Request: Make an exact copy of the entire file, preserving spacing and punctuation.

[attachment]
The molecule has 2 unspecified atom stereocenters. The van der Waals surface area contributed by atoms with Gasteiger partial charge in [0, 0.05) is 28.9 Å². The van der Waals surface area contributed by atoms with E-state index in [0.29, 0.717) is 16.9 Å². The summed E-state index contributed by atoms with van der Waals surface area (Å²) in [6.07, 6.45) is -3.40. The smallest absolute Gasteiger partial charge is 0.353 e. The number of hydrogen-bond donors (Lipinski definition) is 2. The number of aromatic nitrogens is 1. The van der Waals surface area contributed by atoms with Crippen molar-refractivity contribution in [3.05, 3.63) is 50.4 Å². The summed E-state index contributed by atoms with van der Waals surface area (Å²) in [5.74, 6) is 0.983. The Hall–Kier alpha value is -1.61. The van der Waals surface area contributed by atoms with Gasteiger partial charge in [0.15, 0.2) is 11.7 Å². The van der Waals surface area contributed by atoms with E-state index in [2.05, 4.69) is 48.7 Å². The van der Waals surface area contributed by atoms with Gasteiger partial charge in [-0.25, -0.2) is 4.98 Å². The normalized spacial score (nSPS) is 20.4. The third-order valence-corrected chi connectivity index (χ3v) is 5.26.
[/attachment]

The molecule has 2 unspecified atom stereocenters. The van der Waals surface area contributed by atoms with Gasteiger partial charge in [0, 0.05) is 28.9 Å². The van der Waals surface area contributed by atoms with E-state index in [0.29, 0.717) is 16.9 Å². The summed E-state index contributed by atoms with van der Waals surface area (Å²) in [6.07, 6.45) is -3.40. The smallest absolute Gasteiger partial charge is 0.353 e. The number of hydrogen-bond donors (Lipinski definition) is 2. The number of aromatic nitrogens is 1. The van der Waals surface area contributed by atoms with Crippen molar-refractivity contribution in [3.05, 3.63) is 50.4 Å². The summed E-state index contributed by atoms with van der Waals surface area (Å²) in [5.74, 6) is 0.983. The Hall–Kier alpha value is -1.61. The van der Waals surface area contributed by atoms with Gasteiger partial charge in [0.15, 0.2) is 11.7 Å². The van der Waals surface area contributed by atoms with E-state index in [2.05, 4.69) is 48.7 Å². The van der Waals surface area contributed by atoms with Gasteiger partial charge in [-0.25, -0.2) is 4.98 Å². The normalized spacial score (nSPS) is 20.4. The third-order valence-corrected chi connectivity index (χ3v) is 5.26.